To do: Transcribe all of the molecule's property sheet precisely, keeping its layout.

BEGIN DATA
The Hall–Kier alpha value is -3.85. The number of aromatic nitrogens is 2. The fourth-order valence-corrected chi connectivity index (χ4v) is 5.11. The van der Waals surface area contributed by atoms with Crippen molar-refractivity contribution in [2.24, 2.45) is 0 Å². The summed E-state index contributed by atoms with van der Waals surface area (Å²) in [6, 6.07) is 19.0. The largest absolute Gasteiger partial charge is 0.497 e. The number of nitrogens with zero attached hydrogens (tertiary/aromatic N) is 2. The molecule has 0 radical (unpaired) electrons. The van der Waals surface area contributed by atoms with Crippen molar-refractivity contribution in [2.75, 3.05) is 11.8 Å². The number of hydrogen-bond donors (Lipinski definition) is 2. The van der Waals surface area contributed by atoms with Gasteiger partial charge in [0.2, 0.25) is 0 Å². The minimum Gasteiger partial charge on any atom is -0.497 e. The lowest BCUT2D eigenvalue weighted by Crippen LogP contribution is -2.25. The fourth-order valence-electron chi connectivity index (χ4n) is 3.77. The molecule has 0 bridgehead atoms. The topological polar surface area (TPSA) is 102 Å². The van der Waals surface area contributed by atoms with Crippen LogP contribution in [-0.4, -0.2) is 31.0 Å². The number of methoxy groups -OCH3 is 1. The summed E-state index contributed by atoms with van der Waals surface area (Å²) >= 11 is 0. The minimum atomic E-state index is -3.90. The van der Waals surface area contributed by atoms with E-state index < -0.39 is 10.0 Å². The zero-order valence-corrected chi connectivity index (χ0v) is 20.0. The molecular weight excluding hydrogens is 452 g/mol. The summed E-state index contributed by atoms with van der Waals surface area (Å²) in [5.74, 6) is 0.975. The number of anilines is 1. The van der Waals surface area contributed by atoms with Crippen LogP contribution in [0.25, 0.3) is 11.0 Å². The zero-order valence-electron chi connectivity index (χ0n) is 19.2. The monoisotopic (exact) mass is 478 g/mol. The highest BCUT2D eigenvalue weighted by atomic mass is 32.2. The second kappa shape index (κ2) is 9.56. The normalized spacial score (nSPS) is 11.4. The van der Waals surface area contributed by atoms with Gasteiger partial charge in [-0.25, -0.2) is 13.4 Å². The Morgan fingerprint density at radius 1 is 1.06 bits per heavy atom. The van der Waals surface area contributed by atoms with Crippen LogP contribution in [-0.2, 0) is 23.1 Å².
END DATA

The Hall–Kier alpha value is -3.85. The number of aromatic nitrogens is 2. The fourth-order valence-corrected chi connectivity index (χ4v) is 5.11. The van der Waals surface area contributed by atoms with Crippen molar-refractivity contribution in [2.24, 2.45) is 0 Å². The summed E-state index contributed by atoms with van der Waals surface area (Å²) in [6, 6.07) is 19.0. The largest absolute Gasteiger partial charge is 0.497 e. The number of nitrogens with zero attached hydrogens (tertiary/aromatic N) is 2. The molecule has 0 radical (unpaired) electrons. The van der Waals surface area contributed by atoms with Crippen molar-refractivity contribution in [2.75, 3.05) is 11.8 Å². The number of hydrogen-bond donors (Lipinski definition) is 2. The van der Waals surface area contributed by atoms with Gasteiger partial charge in [0.2, 0.25) is 0 Å². The minimum Gasteiger partial charge on any atom is -0.497 e. The lowest BCUT2D eigenvalue weighted by Crippen LogP contribution is -2.25. The fourth-order valence-electron chi connectivity index (χ4n) is 3.77. The molecule has 0 bridgehead atoms. The topological polar surface area (TPSA) is 102 Å². The van der Waals surface area contributed by atoms with Crippen LogP contribution in [-0.4, -0.2) is 31.0 Å². The number of methoxy groups -OCH3 is 1. The summed E-state index contributed by atoms with van der Waals surface area (Å²) >= 11 is 0. The minimum atomic E-state index is -3.90. The van der Waals surface area contributed by atoms with E-state index < -0.39 is 10.0 Å². The zero-order valence-corrected chi connectivity index (χ0v) is 20.0. The molecular weight excluding hydrogens is 452 g/mol. The summed E-state index contributed by atoms with van der Waals surface area (Å²) in [5.74, 6) is 0.975. The number of anilines is 1. The van der Waals surface area contributed by atoms with Crippen LogP contribution in [0.25, 0.3) is 11.0 Å². The zero-order valence-electron chi connectivity index (χ0n) is 19.2. The monoisotopic (exact) mass is 478 g/mol. The highest BCUT2D eigenvalue weighted by atomic mass is 32.2. The second kappa shape index (κ2) is 9.56. The normalized spacial score (nSPS) is 11.4. The van der Waals surface area contributed by atoms with Gasteiger partial charge in [-0.25, -0.2) is 13.4 Å². The Morgan fingerprint density at radius 1 is 1.06 bits per heavy atom. The van der Waals surface area contributed by atoms with Crippen LogP contribution in [-0.2, 0) is 23.1 Å².